The pCI-neo-3HA-UL21a expression plasmids were transfected into proliferating HEK293 cells using the Turbofect reagent (Fermentas). To stabilize pUL21a, MG132 was added to the cell culture medium at 24 h post transfection. Cells were harvested at 48 h post transfection and extracted by freezing-thawing in immunoprecipitation buffer (IPB): 50 mM Tris–Cl pH 7.4, 150 mM NaCl, 10 mM MgCl2, 10 mM NaF, 0.5 mM Na3VO4, 0.5% Nonidet P-40, 10% glycerol, 1 mM dithiothreitol (DTT), 2 g/ml aprotinin, 1 mM leupeptin, 1 mM Pefabloc. Cyclin A2-containing protein complexes were immunoprecipitated by incubating extracts for 2 h with agarose-conjugated Cyclin A2 antibodies (sc-751 AC, Santa Cruz). After 4 washing steps with IPB, the agarose-bound proteins were analyzed by immunoblotting for the presence of Cyclin A2, CDK2 and HA-tagged pUL21a.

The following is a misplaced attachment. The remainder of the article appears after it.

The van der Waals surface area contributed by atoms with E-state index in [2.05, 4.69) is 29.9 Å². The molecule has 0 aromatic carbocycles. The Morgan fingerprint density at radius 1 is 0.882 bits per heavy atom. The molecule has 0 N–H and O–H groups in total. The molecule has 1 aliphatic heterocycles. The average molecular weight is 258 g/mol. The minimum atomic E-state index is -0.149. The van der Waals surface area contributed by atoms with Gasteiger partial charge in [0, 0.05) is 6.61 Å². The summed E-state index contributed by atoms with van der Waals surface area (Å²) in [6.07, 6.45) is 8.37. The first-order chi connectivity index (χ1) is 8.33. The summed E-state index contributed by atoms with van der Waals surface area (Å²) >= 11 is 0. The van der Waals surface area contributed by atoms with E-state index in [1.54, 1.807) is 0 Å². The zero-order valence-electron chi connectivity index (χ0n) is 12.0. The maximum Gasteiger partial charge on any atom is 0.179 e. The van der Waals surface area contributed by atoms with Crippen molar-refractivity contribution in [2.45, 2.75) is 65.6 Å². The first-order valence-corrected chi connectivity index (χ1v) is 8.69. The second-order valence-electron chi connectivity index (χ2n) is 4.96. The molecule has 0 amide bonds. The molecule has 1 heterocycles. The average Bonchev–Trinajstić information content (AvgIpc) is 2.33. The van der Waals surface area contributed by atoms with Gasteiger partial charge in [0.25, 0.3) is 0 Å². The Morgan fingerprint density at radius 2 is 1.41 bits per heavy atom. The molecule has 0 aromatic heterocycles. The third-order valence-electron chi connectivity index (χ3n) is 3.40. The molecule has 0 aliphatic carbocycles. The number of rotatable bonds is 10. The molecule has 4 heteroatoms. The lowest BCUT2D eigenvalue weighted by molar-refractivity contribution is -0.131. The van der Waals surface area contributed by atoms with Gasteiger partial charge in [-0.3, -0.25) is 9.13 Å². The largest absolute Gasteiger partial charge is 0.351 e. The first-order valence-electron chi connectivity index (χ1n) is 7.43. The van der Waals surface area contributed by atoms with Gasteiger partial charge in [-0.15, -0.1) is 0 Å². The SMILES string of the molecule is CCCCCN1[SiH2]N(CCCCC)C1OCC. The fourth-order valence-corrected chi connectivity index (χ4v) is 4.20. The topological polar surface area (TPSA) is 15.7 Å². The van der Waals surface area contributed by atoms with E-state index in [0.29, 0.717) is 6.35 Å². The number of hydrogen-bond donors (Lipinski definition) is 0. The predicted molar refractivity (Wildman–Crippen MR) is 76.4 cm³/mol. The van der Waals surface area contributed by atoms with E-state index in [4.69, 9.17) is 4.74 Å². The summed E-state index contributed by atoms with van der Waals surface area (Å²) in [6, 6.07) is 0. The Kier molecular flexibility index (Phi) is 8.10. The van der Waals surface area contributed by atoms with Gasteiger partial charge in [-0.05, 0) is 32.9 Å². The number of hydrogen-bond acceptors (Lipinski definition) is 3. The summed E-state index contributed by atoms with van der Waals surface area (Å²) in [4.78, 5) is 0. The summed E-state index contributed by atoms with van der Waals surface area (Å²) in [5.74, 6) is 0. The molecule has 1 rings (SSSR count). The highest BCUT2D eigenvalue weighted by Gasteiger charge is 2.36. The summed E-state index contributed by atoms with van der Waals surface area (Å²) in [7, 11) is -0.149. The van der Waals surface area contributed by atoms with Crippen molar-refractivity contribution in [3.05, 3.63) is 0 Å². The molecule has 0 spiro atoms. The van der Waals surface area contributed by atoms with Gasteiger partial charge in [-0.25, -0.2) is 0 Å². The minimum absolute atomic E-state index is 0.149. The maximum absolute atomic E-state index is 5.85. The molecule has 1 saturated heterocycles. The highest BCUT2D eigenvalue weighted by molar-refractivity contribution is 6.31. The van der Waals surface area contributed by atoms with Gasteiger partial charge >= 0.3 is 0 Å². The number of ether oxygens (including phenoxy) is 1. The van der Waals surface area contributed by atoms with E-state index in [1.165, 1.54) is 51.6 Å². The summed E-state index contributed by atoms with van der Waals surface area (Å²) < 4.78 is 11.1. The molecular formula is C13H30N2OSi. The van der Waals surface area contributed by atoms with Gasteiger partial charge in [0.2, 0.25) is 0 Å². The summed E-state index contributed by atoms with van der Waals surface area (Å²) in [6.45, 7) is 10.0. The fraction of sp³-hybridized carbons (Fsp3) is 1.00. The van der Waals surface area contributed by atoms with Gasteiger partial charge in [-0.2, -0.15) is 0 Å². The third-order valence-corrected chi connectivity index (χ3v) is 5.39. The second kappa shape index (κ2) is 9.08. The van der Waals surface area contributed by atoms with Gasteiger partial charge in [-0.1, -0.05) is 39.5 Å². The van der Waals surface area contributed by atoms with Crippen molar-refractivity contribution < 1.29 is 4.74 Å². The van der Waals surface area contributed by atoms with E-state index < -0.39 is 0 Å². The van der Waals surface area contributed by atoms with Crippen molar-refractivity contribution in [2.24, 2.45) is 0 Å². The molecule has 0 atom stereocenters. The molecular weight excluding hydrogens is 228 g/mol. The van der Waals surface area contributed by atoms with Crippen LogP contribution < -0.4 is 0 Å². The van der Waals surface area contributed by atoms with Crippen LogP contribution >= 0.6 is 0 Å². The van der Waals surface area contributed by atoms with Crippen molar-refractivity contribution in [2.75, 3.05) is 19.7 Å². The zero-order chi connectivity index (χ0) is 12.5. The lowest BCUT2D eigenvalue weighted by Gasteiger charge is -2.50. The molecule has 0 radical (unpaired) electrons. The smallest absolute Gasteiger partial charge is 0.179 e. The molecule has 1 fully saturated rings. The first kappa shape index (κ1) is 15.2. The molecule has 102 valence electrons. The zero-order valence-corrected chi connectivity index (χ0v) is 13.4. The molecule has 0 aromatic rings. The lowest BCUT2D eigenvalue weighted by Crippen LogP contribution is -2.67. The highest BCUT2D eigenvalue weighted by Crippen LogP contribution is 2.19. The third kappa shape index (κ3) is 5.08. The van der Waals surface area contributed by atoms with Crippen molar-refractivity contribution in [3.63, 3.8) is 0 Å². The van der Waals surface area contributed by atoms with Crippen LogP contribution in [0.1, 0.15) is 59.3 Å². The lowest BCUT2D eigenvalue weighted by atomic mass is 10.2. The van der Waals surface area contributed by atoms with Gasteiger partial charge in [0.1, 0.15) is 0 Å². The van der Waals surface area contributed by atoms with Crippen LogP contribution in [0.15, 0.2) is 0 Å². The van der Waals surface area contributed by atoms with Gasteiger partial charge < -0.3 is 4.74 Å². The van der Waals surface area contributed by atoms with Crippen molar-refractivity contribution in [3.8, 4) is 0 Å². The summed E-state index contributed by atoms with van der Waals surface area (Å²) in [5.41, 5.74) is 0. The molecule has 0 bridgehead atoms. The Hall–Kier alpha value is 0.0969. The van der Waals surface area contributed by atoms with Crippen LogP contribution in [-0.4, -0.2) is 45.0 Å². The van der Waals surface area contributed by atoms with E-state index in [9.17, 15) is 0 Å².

Subcellular fractionation

Nuclear and cytoplasmic fractions were prepared as described previously [53].

Immunoblot analysis

Immunoblot analysis was carried out as described [52], using antibodies against IE1 (6E1, Vancouver Biotech), IE2 (clone 12E2, Vancouver Biotech), GAPDH (clone 6C5, Santa Cruz), HA (clones 12CA5 and 3F10, Roche), Cyclin A2 (clone BF683, BD Biosciences), Cyclin B1 (clone GNS1, Santa Cruz), Cyclin D1 (clone EPR2241, Abcam), Cyclin E1 (clone H-12, Santa Cruz), CDK1 (PC25, Merck-Calbiochem), CDK2 (clone 55, BD Biosciences), APC5 (A301-026A, Bethyl Laboratories), Lamin A/C (clone 636, Santa Cruz), β-Tubulin (clone 2-28-33, Sigma-Aldrich), pp65 (clone CH-12, Santa Cruz), pp28 (clone 5C3, Santa Cruz), pp150 (clone XP1, a gift of Bodo Plachter). The Strep-tag HRP detection kit (IBA Lifesciences) was used to detect bacterially expressed Strep-pUL21a-His proteins.